It doesn't even take historical examples to see the power of patient waiting. Friends, Reg and Annie Varghese, went through seven years of pain and anguish in waiting the birth of a child. The recent miracle of their son Timothy's conception and birth was a very powerful testament to the power of a living God. Many who had prayed with this couple and perceived their faithful obedience were touched by the fruit of their patient faith.

The births of Isaac, Samuel, John the Baptist and Timothy point us to the Kingdom of God. They point us to a kingdom that isn't established by the work of our own best contriving, but through the power and might of a God and the perseverance of the saints in obedience. And while we celebrate the miracle of all life, the children of Donor 150 experience not the fruit of patient obedience, but the confusion and loneliness that is the sure result of our feeble attempts to play God.

The Scriptures express these thoughts more eloquently:

After desire has conceived, it gives birth to sin; and sin, when it is full-grown, gives birth to death. Ye lust and have not: Ye kill, and desire to have, and cannot obtain: ye fight and war, yet ye have not, because ye ask not. Ye ask and receive not, because ye ask amiss, that you may consume it upon your lusts. Behold the husbandman waiteth for the precious fruit of the earth and hath long patience for it, until he receive the early and later rain. Behold we count them happy which endure. Ye have heard of the patience of Job and have seen the end of the Lord, that the Lord is very pitiful and of tender mercy. (Selections from James 1 and 4)

Yea in the way of thy judgments we have waited for thee; The desire of our soul is to thy name, and to the remembrance of thee. (Isaiah 26:8)

When situations arise in which we become aware of our distinct desire, two simple queries often allow us to discern whether we desire mammon before God:

1. Am I following the path of obedience, as entrusted to me in the Scriptures, and willing to wait in patience for the fulfillment of desire?

2. Am I contriving, manipulating and scheming as best as I know how, so that my desire is fulfilled in the shortest possible length of time?

But lest we believe that our desires will be fulfilled, as we have them planned, so long as we just wait long enough, may we not forget that in the letter to the Hebrews we are told that many saints died without recognizing the fulfillment of desire. "All these people were still living by faith when they died. They did not receive the things promised; they only saw them and welcomed them from a distance. And they admitted that they were aliens and strangers on earth." (Hebrews 11:13)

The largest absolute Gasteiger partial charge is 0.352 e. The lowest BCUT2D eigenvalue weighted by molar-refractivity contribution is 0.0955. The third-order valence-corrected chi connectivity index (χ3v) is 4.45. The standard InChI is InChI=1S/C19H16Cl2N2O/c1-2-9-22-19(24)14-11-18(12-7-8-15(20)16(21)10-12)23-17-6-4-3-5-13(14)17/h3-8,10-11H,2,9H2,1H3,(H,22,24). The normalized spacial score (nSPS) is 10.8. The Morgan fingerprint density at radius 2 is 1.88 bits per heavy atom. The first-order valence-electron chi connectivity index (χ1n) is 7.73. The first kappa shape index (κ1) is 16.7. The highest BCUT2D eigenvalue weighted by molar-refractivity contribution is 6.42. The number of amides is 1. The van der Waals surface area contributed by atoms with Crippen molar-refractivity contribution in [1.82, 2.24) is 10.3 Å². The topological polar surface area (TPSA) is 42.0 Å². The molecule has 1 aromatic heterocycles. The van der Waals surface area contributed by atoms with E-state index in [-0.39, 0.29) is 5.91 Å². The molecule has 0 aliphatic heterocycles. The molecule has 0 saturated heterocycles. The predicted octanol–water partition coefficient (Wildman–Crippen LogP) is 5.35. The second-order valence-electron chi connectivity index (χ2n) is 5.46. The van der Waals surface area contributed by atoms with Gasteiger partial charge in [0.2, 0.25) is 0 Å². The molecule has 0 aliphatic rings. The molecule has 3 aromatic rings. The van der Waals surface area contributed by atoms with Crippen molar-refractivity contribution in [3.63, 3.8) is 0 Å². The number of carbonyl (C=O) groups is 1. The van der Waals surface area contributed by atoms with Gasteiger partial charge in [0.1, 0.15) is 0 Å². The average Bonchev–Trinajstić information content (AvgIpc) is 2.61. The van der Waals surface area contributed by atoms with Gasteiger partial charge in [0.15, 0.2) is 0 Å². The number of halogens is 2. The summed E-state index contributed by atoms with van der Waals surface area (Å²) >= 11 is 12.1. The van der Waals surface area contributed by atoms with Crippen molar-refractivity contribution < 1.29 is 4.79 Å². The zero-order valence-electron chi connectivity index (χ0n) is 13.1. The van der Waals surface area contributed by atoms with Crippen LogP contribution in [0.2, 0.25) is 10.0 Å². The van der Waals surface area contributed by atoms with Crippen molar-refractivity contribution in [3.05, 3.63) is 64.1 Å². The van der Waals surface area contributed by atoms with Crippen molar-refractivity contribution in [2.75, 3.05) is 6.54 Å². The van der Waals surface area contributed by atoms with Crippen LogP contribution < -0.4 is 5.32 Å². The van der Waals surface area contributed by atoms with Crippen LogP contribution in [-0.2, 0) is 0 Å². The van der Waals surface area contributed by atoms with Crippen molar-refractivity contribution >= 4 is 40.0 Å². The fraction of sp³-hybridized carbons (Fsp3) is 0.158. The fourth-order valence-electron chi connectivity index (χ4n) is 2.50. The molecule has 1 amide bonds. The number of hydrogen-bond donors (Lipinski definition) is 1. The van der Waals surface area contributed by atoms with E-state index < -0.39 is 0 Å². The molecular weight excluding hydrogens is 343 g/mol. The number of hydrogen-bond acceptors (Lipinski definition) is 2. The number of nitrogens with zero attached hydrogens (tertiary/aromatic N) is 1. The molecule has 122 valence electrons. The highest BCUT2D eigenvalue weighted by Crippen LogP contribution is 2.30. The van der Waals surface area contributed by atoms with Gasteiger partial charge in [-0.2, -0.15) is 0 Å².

Friday, November 18, 2005

Farm House is Resided

The farmhouse continues to undergo renovation. Gray wood siding is replacing the gray shingled siding. This returns the farmhouse to its more original condition. The side of the farmhouse shown in the picture is going to get extended to make way for a greenhouse that will enclose an indoor pool (that was not a part of the original construction!).

Sunday, November 13, 2005

A Visit From Old Family Friends

Our friends, Herb and Renne Lape came to the farm today with their daughter, Jenny, her husband, Ken and their two grandchildren, Luke and Adam. After an amazing lunch (Dad made Lentil soup, Mom made homemade Italian bread and I made apple pies), we took a walk through the Bentley Farm woods and fields. Adam (above) led the way.

In the Fullness of Time

Family friends, Nicholas and Natalie Pascale, wed this weekend. Theirs is a beautiful story of waiting for the fullness of time.

"This is the Lord; we have wiated for him..." (Isaiah 25:9)

Saturday, November 12, 2005

Luke's Project

Luke loves working with construction vehicles and has been diligently excavating a ditch so that a waterline can run from the farm house to the carriage house over to the barns. When Luke went down inside his ditch, just his head stuck out.

Friday, November 11, 2005

Lord, I thank you for a brand new dawning

We broke out into dance this evening (Friday) to the Times Square Church Live Worship. As Mom, Dad and I danced, Rebecca and her two little girlfriends peered from behind the living room wall into the kitchen with wide eyes.

Lord, I thank you for the morning
Lord, I thank you for a brand new dawning
Lord, I thank you for another day to sing your praise!

Thursday, November 03, 2005

Before the cold blast of winter...

Make sure that the fuel source is ready and waiting! (Nate is home from Princeton this week.)

Don't forget to blow the leaves away! (Jacob is happy to be working.)

Make time to climb in the tree house with a friend!

Wednesday, October 26, 2005

The Bentley Kitchen Facelift!

For about the last fifteen years we have talked about getting a new kitchen floor. Our old floor was showing a lot of wear, and the linoleum was starting to deteriorate around the edges of the floor. So why did we just talk? Well, the family could never quite decide that the right time had come. Ideally Mom wanted a ceramic tile floor, but ultimately she wanted to lay the ceramic tile after she had knocked down about 3 walls of the house and completely changed the kitchen layout. Ceramic tile doesn't come up easily (and we discovered that linoleum doesn't either) and because we never knocked down 3 walls, we never put in a new kitchen floor. But finally the day dawned and the family decided that it was time - walls or no walls. The family worked hard together, first scraping away the old floor and then priming the plywood floor and finally laying the new creamy brown linoleum tiles. It was truly an exhausting project (and I say that just from a picture analysis, as I haven't even been home to watch!).